My professor wrote a recommendation for me (as well as my math professor) that contributed to me being awarded a nice little scholarship for next year, so I wanted to make them both cookies. I guess that’s pretty lame on my part. Coincidentally, (or maybe not: maybe I could actually name the cookie of choice of all my female acquaintances, it seems a popular subject) they have both mentioned their favorite cookies (my Stats professor loves chocolate chip- I can do that).  But if I can satiate a jones for macaroons or chocolate chip I will. The questions is, what did she mean by macaroon? Nora must have meant almond, but what if my professor meant coconut? What to do? I’m, again, with Nora here: I love almond macaroons, but I just have this feeling that when most Americans say macaroon they mean coconut. Anyway I found an interesting recipe (involving pineapple) that I will test on my children, if they pass the test (and if you knew my children you would respect the formidable challenge therein) that is what she will get.

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10 responses to “Re-reading Life

  1. You are quite the intellect Jessica. I am impressed with your literary knowledge. You Go girl!! 🙂

  2. oh not really. I guess I like to read….if only that gave me intellect! ha ha.

  3. I beg to differ about why we read Crime And Punishment again….you may have read it for the erudite reason of comparing translations, but I re-read the same translation again because I was amazed by it and wanted to really soak in it again….or soak it in as the case may be. (I soak in it)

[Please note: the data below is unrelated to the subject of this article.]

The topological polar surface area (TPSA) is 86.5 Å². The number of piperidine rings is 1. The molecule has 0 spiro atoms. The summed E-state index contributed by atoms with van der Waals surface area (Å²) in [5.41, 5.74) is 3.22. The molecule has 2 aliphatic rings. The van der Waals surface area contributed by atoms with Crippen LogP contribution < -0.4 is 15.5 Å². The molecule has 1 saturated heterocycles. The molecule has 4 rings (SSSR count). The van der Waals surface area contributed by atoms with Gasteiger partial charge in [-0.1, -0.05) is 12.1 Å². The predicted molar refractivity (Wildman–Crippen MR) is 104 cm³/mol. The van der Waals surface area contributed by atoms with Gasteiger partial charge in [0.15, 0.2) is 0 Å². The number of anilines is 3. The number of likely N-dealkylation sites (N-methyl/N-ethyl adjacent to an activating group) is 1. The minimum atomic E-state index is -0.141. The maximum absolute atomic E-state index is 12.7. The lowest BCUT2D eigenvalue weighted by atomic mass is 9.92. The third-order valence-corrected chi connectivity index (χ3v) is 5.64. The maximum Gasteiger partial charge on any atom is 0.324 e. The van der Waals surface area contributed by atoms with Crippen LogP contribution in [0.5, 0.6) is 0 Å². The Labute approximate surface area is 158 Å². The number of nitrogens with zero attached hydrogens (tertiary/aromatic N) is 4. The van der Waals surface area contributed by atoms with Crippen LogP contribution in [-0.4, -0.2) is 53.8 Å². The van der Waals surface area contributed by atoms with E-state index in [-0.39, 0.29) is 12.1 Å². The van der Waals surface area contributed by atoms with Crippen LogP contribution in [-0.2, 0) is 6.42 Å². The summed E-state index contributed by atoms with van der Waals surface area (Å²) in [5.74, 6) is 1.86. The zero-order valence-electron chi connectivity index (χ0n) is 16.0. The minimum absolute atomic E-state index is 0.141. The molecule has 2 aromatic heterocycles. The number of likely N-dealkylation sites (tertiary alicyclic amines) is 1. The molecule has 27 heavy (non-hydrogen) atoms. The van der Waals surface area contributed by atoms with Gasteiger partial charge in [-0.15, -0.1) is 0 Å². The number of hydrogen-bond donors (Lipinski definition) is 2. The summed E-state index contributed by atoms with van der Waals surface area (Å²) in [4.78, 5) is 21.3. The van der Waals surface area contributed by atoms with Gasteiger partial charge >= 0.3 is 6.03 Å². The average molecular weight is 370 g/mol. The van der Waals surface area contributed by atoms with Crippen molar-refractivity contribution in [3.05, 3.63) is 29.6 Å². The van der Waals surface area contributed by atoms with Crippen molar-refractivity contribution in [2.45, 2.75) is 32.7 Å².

But as to the macaroons and the scholarship, all so good and well deserved on all sides….

    • you read the same translation twice? What? I distinctly remember discussing the whole translation issue. But then again I have a faulty memory. I did read a different translation, and the second was even better, but maybe that was because I got more out of the second time? It’s kind of a hard thing to compare, unless one was obviously awful which neither were. But Heart of Darkness was obtuse was it not?

  4. I spend so much time reading for research I have virtually lost the ability to read full length novels. I got sidetracked into sci fi at an early age so missed a lot of the classics, so know most of these – if at all – from the movies. Too many words, too little time. Probably why my favourite authors are Paul Auster and John Steinbeck. Compact, quality stuff and not too exhausting.